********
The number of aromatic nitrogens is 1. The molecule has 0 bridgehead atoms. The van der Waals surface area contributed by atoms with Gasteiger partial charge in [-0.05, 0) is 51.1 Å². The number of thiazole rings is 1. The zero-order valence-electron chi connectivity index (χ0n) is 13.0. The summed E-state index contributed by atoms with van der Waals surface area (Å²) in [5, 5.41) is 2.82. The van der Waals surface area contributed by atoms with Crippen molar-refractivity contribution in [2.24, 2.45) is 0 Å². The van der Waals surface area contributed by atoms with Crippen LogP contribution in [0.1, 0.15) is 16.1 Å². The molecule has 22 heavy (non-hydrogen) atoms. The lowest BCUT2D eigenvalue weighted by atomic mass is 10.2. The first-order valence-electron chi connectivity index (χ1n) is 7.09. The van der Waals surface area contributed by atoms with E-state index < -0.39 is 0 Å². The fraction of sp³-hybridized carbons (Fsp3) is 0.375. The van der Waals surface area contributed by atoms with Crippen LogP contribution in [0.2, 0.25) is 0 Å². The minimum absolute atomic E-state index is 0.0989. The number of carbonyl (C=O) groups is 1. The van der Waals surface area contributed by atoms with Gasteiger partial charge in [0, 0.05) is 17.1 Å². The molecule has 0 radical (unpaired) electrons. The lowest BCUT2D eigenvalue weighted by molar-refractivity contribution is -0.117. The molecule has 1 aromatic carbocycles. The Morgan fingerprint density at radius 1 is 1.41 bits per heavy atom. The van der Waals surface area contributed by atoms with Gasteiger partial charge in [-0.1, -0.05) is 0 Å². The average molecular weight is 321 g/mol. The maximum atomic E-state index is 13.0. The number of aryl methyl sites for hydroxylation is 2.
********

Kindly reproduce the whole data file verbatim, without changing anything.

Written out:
The number of aromatic nitrogens is 1. The molecule has 0 bridgehead atoms. The van der Waals surface area contributed by atoms with Gasteiger partial charge in [-0.05, 0) is 51.1 Å². The number of thiazole rings is 1. The zero-order valence-electron chi connectivity index (χ0n) is 13.0. The summed E-state index contributed by atoms with van der Waals surface area (Å²) in [5, 5.41) is 2.82. The van der Waals surface area contributed by atoms with Crippen molar-refractivity contribution in [2.24, 2.45) is 0 Å². The van der Waals surface area contributed by atoms with Crippen LogP contribution in [0.1, 0.15) is 16.1 Å². The molecule has 22 heavy (non-hydrogen) atoms. The lowest BCUT2D eigenvalue weighted by atomic mass is 10.2. The first-order valence-electron chi connectivity index (χ1n) is 7.09. The van der Waals surface area contributed by atoms with E-state index < -0.39 is 0 Å². The fraction of sp³-hybridized carbons (Fsp3) is 0.375. The van der Waals surface area contributed by atoms with Crippen LogP contribution in [0.2, 0.25) is 0 Å². The minimum absolute atomic E-state index is 0.0989. The number of carbonyl (C=O) groups is 1. The van der Waals surface area contributed by atoms with Gasteiger partial charge in [0, 0.05) is 17.1 Å². The molecule has 0 radical (unpaired) electrons. The lowest BCUT2D eigenvalue weighted by molar-refractivity contribution is -0.117. The molecule has 1 aromatic carbocycles. The Morgan fingerprint density at radius 1 is 1.41 bits per heavy atom. The van der Waals surface area contributed by atoms with Gasteiger partial charge in [-0.1, -0.05) is 0 Å². The average molecular weight is 321 g/mol. The maximum atomic E-state index is 13.0. The number of aryl methyl sites for hydroxylation is 2.